2. Warren had a bad habit, throughout his tenure as a corps commander, of substituting his own judgment for that of his superiors.  (He had an equally bad habit of responding to orders with a treatise on why the orders were a bad idea.)  He did it again in his move from White Oak Road to Dinwiddie Courthouse.  His orders specified that only two brigades of Griffin’s division should go to Dinwiddie; the rest of the corps should follow Bartlett’s brigade of Griffin’s division, which had earlier moved generally west to the vicinity of the Boisseau farm.  This would have put the bulk of Fifth Corps behind Pickett’s force in front of Dinwiddie, almost surely resulting in the wholesale capture of that force had it remained in place.  However, Pickett realized his danger and pulled back before the Federals could take advantage of his exposed position.  If the bulk of Fifth Corps had gone to Boisseau’s, then it would have taken less time to locate and develop Pickett’s new position, and the Battle of Five Forks might well have begun much earlier.  If Pickett had not pulled back (something no one could anticipate), Warren’s decision to take the entire corps to Dinwiddie would have been seen as a major error.3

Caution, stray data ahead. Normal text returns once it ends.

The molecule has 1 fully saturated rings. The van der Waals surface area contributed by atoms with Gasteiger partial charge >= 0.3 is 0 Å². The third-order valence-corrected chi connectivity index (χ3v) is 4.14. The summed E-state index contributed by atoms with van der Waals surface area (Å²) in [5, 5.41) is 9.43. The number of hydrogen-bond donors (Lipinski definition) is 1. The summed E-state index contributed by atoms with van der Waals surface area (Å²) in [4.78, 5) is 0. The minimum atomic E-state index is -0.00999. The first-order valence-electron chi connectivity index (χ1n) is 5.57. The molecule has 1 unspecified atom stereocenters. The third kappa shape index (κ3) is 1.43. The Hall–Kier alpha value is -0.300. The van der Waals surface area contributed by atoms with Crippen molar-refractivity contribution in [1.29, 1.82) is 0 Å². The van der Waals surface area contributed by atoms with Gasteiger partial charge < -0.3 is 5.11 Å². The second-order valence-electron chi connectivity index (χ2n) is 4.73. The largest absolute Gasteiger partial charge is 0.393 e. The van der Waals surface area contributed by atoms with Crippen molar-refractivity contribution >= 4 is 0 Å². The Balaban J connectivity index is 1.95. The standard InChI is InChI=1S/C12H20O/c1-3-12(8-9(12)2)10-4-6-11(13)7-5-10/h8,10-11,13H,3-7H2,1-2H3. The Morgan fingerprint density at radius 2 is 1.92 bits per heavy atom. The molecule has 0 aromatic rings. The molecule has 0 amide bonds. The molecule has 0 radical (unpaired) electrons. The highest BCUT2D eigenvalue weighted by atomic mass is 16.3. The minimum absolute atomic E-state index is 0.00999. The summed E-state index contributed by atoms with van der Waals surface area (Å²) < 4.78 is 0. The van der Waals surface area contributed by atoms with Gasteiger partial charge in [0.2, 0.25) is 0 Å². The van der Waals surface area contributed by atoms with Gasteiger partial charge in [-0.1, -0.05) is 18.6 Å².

3. In his report, Sheridan described Warren as giving “the impression that he wished the sun to go down before the dispositions for the attack could be completed.”  In his Memoirs, Sheridan added that Warren said, “Bobby Lee is always getting people into trouble.” This is the only source for this assertion, and many authors have claimed that here Sheridan was simply lying about Warren.  This is possible, but I insist that it is also possible that Sheridan was presenting—no doubt in a way to damage Warren as much as possible—what really happened.  Interestingly, in his testimony at the Warren Court of Inquiry, Chamberlain does not deny that Warren might have acted diffidently, but attempts to explain it away as a peculiarity of Warren when intensely focused:  “General Warren … instead of showing excitement, shows an intense concentration … those who do not know him might take it to be apathy.”  Bearss and Calkins suggest that this is the conflict between the extrovert and fiery Sheridan, and the introvert and analytical Warren.4